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Store owner crams 12,000 plants into home amid coronavirus

Published: (Updated: ) in Australian News by .

When Kerri Notman closed her plant and gift store just before the coronavirus lockdown, she didn’t expect to be surrounded by 12,000 plants in her own home.

When 29-year-old Kerri Notman closed her plant and gift store just before the coronavirus lockdown, she didn't expect to spend the next two months surrounded by 12,000 plants in her own home as she fought to keep her business afloat online during the pandemic.

But now, eight weeks on, her two-bedroom bungalow in Norfolk, eastern England is so packed with succulents, cacti and other breeds of house plant that she has to move several pallets of plants out of the way just to get into her bed at night.

Ms Notman, who lives with her partner, Byron, and 11-month-old daughter, Maggie, initially brought 2000 plants home from her store, the Leslie Terrance Home Gift and Garden shop, after taking the decision to close it a day before the UK-wide lockdown was announced on March 23.

But since selling out of them she has now ordered in and sold 12,000 plants from her home in total, after a surge in online orders.

And now her home is now so packed with plants, on every possible surface, that they are hanging on drainpipes, from the curtain rails, and even in the shower.

"We closed the shop and ferried all the plants to my house," she told CNN.

"And now because we've had so many orders I've had to order more.

"We live in the middle of nowhere down a little road and have had to get lorries (trucks) to drop them off at the top of the road, and then I've had to go backwards and forwards with Maggie in in the car.

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"I had a big enough collection (of plants) as it was, let alone with this lot in here."

Little Maggie is used to being surrounded by plants, Ms Notman said – albeit not usually by this many, and now the couple are having to ensure the plants don't get left on the floor in case she tries to eat them or accidentally knocks them over.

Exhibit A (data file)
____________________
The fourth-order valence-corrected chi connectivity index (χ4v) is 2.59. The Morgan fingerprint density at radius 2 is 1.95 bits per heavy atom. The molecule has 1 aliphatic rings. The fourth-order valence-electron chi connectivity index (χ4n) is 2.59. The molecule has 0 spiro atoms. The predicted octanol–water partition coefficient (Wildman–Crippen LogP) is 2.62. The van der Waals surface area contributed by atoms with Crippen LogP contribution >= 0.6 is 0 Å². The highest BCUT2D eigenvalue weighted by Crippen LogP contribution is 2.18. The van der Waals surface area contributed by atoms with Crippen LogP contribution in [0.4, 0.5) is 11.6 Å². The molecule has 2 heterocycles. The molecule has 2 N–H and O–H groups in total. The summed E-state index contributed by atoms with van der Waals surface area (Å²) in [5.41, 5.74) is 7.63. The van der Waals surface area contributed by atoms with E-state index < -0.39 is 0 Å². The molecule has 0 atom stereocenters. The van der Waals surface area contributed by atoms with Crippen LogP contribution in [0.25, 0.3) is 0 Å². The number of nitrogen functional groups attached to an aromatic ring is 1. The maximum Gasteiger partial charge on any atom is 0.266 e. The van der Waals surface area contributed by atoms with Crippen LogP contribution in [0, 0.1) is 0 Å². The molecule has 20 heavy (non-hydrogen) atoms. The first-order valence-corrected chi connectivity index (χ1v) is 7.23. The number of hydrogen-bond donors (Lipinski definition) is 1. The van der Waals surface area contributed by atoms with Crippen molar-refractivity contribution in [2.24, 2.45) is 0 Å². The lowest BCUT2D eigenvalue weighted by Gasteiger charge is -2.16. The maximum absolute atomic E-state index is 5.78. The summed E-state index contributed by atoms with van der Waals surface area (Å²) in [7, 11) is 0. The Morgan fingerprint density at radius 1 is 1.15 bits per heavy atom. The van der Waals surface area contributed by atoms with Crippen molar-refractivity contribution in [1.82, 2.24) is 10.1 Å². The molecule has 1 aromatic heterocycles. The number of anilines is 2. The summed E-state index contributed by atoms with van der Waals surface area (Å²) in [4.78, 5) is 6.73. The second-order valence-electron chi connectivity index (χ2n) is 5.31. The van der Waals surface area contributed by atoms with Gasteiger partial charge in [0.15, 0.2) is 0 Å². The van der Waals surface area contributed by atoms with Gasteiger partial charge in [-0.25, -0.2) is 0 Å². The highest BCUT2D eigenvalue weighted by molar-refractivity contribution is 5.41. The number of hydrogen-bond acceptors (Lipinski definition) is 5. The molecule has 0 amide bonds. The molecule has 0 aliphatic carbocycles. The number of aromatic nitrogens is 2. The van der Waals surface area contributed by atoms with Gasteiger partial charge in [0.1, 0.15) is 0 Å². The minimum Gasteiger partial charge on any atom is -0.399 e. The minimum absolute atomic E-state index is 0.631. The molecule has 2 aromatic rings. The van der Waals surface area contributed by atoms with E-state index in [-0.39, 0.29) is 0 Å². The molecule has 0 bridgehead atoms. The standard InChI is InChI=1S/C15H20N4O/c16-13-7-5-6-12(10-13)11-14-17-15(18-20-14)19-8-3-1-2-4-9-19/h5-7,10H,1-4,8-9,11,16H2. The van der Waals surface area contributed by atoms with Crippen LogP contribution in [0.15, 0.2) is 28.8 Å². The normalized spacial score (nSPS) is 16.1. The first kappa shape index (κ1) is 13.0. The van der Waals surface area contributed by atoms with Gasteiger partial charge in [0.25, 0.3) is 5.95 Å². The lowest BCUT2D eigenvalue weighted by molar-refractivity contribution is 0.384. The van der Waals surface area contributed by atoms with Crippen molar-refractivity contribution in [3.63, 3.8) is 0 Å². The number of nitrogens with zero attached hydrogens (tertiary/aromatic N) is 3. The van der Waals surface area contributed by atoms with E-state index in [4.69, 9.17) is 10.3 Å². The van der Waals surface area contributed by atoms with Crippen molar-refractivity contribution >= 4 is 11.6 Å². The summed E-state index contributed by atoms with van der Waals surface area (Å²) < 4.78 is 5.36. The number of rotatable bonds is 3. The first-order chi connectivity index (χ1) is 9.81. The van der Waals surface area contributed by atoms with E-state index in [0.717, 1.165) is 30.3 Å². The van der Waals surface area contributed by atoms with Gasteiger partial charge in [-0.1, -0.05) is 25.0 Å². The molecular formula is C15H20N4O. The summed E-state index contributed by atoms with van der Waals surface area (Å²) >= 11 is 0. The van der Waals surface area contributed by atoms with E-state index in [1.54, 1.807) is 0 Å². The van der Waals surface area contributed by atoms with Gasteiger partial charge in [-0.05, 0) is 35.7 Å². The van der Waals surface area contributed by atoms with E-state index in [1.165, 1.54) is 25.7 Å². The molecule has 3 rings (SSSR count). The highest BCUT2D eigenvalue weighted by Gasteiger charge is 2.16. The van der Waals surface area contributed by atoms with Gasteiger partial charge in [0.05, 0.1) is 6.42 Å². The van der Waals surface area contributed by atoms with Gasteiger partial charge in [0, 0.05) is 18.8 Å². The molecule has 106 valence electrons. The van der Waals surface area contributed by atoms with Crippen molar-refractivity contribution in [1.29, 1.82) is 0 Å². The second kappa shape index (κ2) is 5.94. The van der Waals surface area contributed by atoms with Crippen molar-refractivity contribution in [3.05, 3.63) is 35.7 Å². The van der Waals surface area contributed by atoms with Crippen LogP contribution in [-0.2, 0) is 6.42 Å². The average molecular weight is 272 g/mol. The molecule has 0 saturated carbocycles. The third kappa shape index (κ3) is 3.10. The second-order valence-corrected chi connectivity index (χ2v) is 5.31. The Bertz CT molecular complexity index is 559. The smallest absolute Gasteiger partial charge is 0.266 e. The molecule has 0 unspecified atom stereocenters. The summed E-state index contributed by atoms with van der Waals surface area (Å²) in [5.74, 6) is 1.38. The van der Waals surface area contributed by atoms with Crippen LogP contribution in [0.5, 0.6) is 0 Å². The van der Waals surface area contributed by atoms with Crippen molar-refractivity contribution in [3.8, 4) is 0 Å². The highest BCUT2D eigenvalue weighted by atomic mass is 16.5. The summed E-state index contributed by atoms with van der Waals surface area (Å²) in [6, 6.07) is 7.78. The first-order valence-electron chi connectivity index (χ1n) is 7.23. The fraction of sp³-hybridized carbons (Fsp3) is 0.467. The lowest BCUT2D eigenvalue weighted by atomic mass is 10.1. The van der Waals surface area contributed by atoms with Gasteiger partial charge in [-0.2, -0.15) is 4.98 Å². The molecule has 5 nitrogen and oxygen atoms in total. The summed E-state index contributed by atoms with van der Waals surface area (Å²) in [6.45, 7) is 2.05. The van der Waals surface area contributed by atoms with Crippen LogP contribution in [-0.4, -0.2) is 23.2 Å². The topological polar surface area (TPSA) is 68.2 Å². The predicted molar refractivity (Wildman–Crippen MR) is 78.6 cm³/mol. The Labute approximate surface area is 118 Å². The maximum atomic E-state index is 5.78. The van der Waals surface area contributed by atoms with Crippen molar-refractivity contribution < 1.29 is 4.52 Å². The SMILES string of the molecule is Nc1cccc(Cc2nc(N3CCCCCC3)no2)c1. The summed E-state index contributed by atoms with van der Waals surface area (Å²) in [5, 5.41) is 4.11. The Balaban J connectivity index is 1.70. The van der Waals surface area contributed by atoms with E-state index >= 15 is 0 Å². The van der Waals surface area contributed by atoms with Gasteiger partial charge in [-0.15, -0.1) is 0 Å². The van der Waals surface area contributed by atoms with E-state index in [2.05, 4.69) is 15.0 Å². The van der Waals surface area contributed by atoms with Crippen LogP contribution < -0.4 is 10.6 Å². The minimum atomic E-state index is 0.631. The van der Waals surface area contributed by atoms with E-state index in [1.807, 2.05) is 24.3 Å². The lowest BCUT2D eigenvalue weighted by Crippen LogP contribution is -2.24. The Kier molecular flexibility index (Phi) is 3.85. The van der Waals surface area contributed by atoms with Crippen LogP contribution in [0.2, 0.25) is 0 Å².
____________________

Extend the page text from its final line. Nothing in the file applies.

Looking after the plants at home is a 24-hour operation, Ms Notman added.

"It's mad – I spend most of the day packing (orders) and then when my daughter goes to bed I put more stock online, and then in the morning – because they are quite high-maintenance plants – I have to go round tending to them.

"I've got into a habit now of sometimes doing it as I go, when I'm cooking tea or something, and when I'm in the shower I end up plucking the plants!

"It's like a full-time, constant job."

Coronavirus: what you need to know

How is coronavirus transmitted?

The human coronavirus is only spread from someone infected with COVID-19 to another. This occurs through close contact with an infected person through contaminated droplets spread by coughing or sneezing, or by contact with contaminated hands or surfaces.

How can I protect myself and my family?

World Health Organisation and NSW Health both recommend basic hygiene practices as the best way to protect yourself from coronavirus.

Good hygiene includes:

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Reported with CNN.

Source: 9News

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